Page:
DOI:

10.14359/51740566


Document: 

22-388

Date: 

December 1, 2023

Author(s):

R. M. Ghantous, V. Bui, S. Schaef, B. Fronczek, C. B. Jablonski, S. R. Reese, and W. J. Weiss

Publication:

Materials Journal

Volume:

120

Issue:

6

Abstract:

This study uses neutron radiography (NR) and visual inspection to quantify water penetration in concrete samples exposed to water pressure on one face. It provides experimental data regarding the impact of mixture proportions on the hydraulic permeability of concrete. Specifically, it illustrates the influence of water-cement ratio (w/c), curing duration, entrained air content, and coarse aggregate (CA) size and volume on water transport. In addition, this paper quantifies the impact of permeability-reducing admixtures (PRAs) on water transport in concrete. It was observed that decreasing the w/c and/or increasing the curing duration reduced the fluid transport. Liquid and powder PRAs efficiently reduced fluid transport in concrete without impacting the compressive strength. The liquid PRA showed more consistent results, likely due to better dispersion than the powder PRA. Fluid ingress in concrete samples appears to increase with entrained air content due to a lower degree of saturation (DOS) at the start of the test. Increasing the CA volume fraction or decreasing the CA size will increase the fluid transport in concrete due to an increase in the connectivity of the interfacial transition zone. The influence of entrained air content, curing duration, CA volume fraction, and CA size was less noticeable on mixtures with PRAs due to the higher density and low permeability of these samples compared to control samples.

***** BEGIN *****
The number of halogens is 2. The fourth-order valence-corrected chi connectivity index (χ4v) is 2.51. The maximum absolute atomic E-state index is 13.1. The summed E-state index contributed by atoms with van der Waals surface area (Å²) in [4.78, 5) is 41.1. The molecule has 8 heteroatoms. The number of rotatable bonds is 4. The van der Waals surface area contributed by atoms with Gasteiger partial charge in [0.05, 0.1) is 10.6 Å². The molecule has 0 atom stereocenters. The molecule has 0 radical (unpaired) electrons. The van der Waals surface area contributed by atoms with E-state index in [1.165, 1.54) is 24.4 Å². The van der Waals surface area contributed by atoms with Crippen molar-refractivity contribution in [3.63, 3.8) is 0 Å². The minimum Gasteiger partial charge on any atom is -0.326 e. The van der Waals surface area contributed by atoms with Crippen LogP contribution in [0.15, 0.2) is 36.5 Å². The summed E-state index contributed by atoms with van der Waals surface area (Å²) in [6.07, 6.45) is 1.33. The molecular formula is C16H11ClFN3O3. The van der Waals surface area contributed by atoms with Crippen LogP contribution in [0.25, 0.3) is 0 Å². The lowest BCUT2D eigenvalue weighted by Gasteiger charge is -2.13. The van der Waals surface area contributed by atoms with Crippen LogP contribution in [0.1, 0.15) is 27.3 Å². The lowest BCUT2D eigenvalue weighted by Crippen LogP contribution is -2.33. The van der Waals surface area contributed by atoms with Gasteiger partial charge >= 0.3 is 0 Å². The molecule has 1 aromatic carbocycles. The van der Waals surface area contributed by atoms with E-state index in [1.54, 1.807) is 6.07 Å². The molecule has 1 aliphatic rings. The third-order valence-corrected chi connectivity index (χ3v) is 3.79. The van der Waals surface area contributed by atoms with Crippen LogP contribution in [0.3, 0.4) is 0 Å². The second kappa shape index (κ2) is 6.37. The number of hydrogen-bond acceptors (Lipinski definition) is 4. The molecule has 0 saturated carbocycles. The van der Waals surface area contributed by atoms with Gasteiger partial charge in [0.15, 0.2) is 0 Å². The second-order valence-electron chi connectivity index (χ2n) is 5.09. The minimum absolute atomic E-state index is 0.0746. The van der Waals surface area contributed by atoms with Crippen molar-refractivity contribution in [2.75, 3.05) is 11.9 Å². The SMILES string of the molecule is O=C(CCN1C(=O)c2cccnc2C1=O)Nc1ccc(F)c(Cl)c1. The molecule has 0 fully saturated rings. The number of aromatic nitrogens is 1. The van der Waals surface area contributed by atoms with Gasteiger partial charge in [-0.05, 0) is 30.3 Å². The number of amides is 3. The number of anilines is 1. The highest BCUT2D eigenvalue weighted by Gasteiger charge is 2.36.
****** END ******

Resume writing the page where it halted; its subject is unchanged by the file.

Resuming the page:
DOI:

10.14359/51739150


Document: 

22-221

Date: 

September 1, 2023

Author(s):

C. F. Hollmann, L. Zucchetti, D. C. C. Dal Molin, and A. B. Masuero

Publication:

Materials Journal

Volume:

120

Issue:

5

Abstract:

Self-healing is a process by which concrete is able to recover its properties after the appearance of cracks, which can improve mechanical properties and durability and reduce the permeability of concrete. Self-healing materials can be incorporated into concrete to contribute to crack closure. This study aims to evaluate the influence of crystalline admixtures and silica fume on the self-healing of concrete cracks. The rapid chloride penetration test was performed on cracked and uncracked samples, from which it was possible to estimate the service life of concretes. The concretes were characterized by tests of compressive strength and water absorption by capillarity. The use of crystalline admixtures did not have a negative influence on concrete properties, but did not favor the chloride penetration resistance. The concrete with silica fume showed the lowest charge passed and highest values of estimated service life.

DOI:

10.14359/51738892